The Struggle to Become a Sport

The Struggle to Become a Sport

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Dance Team Joins Athletic Community as a Varsity Sport

Members of the dance team perform at halftime during the senior night game. | by Siobhan Richards

by Siobhan Richards

Not many athletes have to fight for their team every year, but for members of the dance team, that has been their reality. Dance team has officially become a recognized varsity sport this year, after pursuing the issue for four years.

After getting approval from school committee and enduring the three year probation process, current seniors Aly Haley and Hannah Farrell now lead the team they’ve pushed for since their eighth grade year.

“The girls have worked really hard the last four years, and it’s just so great that they can take something that they do after school, at night, almost every single day of the week for years, and they now get to show that to their peers. Dance is a sport. They are athletes who work extremely hard, and they now have the opportunity to show it. It’s great,” coach Kelly Haley said.

As a varsity sport they now have funding from the school and have access to any resources provided for the other recognized sports. Aside from the financials, the team is now able to have a senior night, but most importantly a varsity letter.

“This year we’ll get physical varsity letters, which is silly I know, but every other sport gets them. We work just as hard. It’s nice to get the recognition,” Farrell said.

Another improvement is the ability to have a full time choreographer to practice with them every day. In past years they would only have limited time with a choreographer, sometimes only an hour a week, due to budgetary restrictions.  

“So it’s like if you went to soccer or football practice, and your captains had to run every practice except once a week when your coach was able to be there, but for a very limited time,” Farrell said. “Now that we’re a recognized sport, we have a choreographer coming in every day working with us for the entire practice.”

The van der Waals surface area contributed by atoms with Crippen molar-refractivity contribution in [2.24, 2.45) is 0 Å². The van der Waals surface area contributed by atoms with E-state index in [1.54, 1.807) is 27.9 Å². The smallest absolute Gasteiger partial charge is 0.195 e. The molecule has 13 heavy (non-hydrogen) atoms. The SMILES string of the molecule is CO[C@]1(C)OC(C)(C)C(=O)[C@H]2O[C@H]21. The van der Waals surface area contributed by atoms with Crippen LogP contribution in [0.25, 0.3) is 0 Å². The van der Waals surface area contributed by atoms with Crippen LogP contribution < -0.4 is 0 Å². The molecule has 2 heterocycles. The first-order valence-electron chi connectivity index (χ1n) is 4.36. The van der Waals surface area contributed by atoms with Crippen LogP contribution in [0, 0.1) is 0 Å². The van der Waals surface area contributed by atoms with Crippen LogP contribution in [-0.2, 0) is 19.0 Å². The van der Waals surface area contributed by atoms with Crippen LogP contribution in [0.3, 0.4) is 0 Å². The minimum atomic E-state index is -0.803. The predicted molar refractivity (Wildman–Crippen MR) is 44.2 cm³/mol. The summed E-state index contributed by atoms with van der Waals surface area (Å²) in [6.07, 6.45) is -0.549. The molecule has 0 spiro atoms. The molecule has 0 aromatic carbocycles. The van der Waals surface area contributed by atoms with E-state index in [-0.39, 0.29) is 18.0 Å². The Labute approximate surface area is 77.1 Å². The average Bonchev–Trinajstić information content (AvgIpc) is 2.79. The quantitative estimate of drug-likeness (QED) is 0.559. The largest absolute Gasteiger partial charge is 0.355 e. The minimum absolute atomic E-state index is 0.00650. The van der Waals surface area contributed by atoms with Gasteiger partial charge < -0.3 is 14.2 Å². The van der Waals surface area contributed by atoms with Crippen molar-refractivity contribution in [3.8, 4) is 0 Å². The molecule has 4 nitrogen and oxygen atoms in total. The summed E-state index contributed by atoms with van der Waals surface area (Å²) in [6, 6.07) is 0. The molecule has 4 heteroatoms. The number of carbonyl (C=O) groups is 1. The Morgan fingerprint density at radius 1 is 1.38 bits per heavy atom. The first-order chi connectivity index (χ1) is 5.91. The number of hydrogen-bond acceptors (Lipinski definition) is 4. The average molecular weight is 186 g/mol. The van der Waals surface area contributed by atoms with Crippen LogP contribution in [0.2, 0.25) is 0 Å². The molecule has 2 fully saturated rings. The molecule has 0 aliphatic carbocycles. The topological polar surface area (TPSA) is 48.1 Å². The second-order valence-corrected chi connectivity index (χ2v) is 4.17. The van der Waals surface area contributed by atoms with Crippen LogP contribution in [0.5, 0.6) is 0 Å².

Previously, this left the captains to block their own numbers, spending hours doing what professionals should rather than learning the dance themselves.  

“[Before] it felt like I was the choreographer and not the dancer. Having to do both and run practice was hard to balance because I couldn’t see what I was messing up or what I needed to work on because I was watching the dance,” Haley said.

Even without the support of a choreographer on a daily basis, the team still performed at competitions. The rigor and intensity of the dance had to be there to place against other varsity dance teams.

“It was really annoying before especially because when we compete at competitions, we’re competing as a varsity team,” Aly Haley said. “At that level, the other teams have 30-50 girls and a full time choreographer.”

The dance team faces 12 other recognized varsity dance teams, including Newton North and South, Framingham, Plymouth, and Needham. Though the other schools are all larger, the team has still been competitive in past years, placing first at an invitational competition, and second at the regional competition last year.

The dance team has become an important part of the HHS community, which joined the dance team in the varsity sport flashmob at the Homecoming Rally.

“I think to other people being a recognized sport is kind of old hat, and people don’t realize how much it truly matters to be a varsity sport,” Farrell said. “Since we know what it’s like not to be a sport, to now be recognized as one, it’s a really big deal.”


  1. Great article, Siobhan. Love that the dance team is being recognized as a varsity sport. Great work on behalf of the team and on the parts of Aly and Hannah. I thoroughly enjoy the dance team performances and the flash mob they inspired during spirit week.

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